The findings suggest that at least 1,134,000 children experienced the death of their mother, father, or custodial grandparents, as a consequence of COVID-19. Of these, an estimated 1,042,000 lost their mother or father, or both. Overall, 1,562,000 children are estimated to have experienced the death of at least one parent or a custodial or other co-residing grandparent (or other older relative).

Countries with the highest rates of children losing their primary caregiver (parent or custodial grandparent) included: Peru (1 child per 100, totalling 98,975 children), South Africa (5 children per 1,000, totalling 94,625 children), Mexico (3 children per 1000, totalling 141,132 children), Brazil (2 children per 1,000, totalling 130,363 children), Colombia (2 children per 1,000, totalling 33,293 children), Iran (>1 child per 1,000, totalling 40,996 children), USA (>1 child per 1,000, totalling 113,708 children), and Russian Federation (1 child per 1,000, totalling 29,724 children).

In April 2021, in India, the researchers estimate an 8.5-fold increase in the numbers of children newly orphaned (43,139) compared to March 2021 (5,091).

For almost every country, deaths were greater in men than women, particularly in middle and older ages. Overall, up to five times more children lost their fathers than lost their mothers.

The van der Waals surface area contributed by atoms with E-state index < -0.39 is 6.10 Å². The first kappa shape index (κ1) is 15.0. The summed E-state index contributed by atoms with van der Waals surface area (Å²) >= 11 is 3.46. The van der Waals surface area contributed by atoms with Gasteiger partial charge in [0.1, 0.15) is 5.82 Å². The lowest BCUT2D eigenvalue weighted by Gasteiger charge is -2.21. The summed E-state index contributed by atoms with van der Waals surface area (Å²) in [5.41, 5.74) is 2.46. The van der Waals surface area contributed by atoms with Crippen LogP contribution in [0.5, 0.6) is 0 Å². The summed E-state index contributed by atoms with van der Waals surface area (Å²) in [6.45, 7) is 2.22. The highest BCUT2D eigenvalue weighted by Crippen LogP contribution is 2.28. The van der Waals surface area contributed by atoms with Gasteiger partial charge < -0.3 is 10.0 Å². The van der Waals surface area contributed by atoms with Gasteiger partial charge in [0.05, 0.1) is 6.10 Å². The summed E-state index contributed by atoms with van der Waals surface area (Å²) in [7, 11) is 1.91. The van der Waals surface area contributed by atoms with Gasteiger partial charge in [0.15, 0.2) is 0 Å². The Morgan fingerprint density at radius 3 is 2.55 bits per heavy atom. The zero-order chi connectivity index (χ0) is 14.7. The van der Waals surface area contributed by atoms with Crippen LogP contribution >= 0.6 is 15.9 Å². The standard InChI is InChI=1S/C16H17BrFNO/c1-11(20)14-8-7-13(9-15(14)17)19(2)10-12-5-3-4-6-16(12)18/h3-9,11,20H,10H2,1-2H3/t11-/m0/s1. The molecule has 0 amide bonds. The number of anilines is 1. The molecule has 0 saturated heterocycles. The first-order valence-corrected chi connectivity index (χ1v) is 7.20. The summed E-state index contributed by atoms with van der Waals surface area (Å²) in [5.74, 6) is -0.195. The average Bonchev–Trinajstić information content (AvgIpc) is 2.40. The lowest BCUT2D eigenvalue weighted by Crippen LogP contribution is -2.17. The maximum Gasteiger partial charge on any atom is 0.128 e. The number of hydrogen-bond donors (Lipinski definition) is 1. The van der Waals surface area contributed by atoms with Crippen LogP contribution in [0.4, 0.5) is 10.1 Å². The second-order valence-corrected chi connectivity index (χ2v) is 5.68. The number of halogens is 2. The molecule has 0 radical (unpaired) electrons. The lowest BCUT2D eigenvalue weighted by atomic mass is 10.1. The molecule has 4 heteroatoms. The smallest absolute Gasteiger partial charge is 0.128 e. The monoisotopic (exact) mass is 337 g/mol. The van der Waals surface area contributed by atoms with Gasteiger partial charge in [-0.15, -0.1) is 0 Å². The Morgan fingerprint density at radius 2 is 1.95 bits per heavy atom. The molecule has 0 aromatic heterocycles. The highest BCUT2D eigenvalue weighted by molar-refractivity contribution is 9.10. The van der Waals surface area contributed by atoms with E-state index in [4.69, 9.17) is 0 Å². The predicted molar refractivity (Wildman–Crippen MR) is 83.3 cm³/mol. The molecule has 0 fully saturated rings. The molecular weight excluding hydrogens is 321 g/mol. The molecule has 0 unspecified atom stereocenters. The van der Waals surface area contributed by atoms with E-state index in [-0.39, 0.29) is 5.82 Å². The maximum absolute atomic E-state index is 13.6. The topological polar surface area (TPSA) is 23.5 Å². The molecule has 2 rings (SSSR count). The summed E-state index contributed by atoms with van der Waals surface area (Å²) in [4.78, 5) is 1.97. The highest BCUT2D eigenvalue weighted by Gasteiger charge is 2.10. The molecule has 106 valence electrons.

The authors note that children experiencing COVID-19-associated deaths of parents or caregivers are at greater risk of family separation and institutionalization, such as being placed in orphanages or care homes. They argue this should be avoided because it has negative effects on social, physical, and mental development.

Co-author, Professor Lorraine Sherr (UCL Institute for Global Health) said: “Without immediate action, the COVID-19 pandemic is destined to leave millions more children orphaned for decades to come. This is a critical moment to understand how COVID-19 will affect the lives of children, how lessons learned from prior emergencies can be adapted, and how an understanding of complex adversities can maximize the effectiveness of our response.” 

The authors note some limitations to their results. Their study is based on the best available data, but many countries do not have robust reporting systems for deaths or fertility. Additionally, data on country-specific prevalence of orphans before the pandemic was lacking, so their estimates of double orphans are limited to deaths of both parents during the pandemic.

As part of this work, the authors developed a real-time COVID-19 calculator, providing ongoing updated estimates of COVID-19-associated orphanhood and death of caregivers for every country in the world. These estimates as of the end of April 2021, along with an evidence-based strategy for action as described in the paper, can also be found in a policy report authored by the Global Reference Group for Children Affected by COVID: “Children: The Hidden Pandemic 2021 – A joint report of COVID-19-associated mortality and a strategy for action.”